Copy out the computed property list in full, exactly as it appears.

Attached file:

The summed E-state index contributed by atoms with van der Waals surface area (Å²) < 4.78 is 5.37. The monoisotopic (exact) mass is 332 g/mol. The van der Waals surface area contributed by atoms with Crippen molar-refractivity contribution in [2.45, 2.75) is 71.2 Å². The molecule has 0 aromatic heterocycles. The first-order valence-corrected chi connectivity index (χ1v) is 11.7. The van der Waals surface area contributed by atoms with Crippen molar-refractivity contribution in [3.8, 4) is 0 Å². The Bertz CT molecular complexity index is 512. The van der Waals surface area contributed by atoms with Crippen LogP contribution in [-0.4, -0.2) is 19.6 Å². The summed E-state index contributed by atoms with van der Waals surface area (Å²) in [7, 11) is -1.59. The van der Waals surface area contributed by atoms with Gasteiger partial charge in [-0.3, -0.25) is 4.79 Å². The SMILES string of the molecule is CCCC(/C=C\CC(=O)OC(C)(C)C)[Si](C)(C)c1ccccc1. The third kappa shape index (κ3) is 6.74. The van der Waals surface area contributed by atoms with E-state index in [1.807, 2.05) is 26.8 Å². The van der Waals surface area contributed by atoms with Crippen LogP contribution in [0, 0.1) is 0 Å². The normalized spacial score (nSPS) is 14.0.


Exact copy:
The summed E-state index contributed by atoms with van der Waals surface area (Å²) < 4.78 is 5.37. The monoisotopic (exact) mass is 332 g/mol. The van der Waals surface area contributed by atoms with Crippen molar-refractivity contribution in [2.45, 2.75) is 71.2 Å². The molecule has 0 aromatic heterocycles. The first-order valence-corrected chi connectivity index (χ1v) is 11.7. The van der Waals surface area contributed by atoms with Crippen molar-refractivity contribution in [3.8, 4) is 0 Å². The Bertz CT molecular complexity index is 512. The van der Waals surface area contributed by atoms with Crippen LogP contribution in [-0.4, -0.2) is 19.6 Å². The summed E-state index contributed by atoms with van der Waals surface area (Å²) in [7, 11) is -1.59. The van der Waals surface area contributed by atoms with Gasteiger partial charge in [-0.3, -0.25) is 4.79 Å². The SMILES string of the molecule is CCCC(/C=C\CC(=O)OC(C)(C)C)[Si](C)(C)c1ccccc1. The third kappa shape index (κ3) is 6.74. The van der Waals surface area contributed by atoms with E-state index in [1.807, 2.05) is 26.8 Å². The van der Waals surface area contributed by atoms with Crippen LogP contribution in [0, 0.1) is 0 Å². The normalized spacial score (nSPS) is 14.0.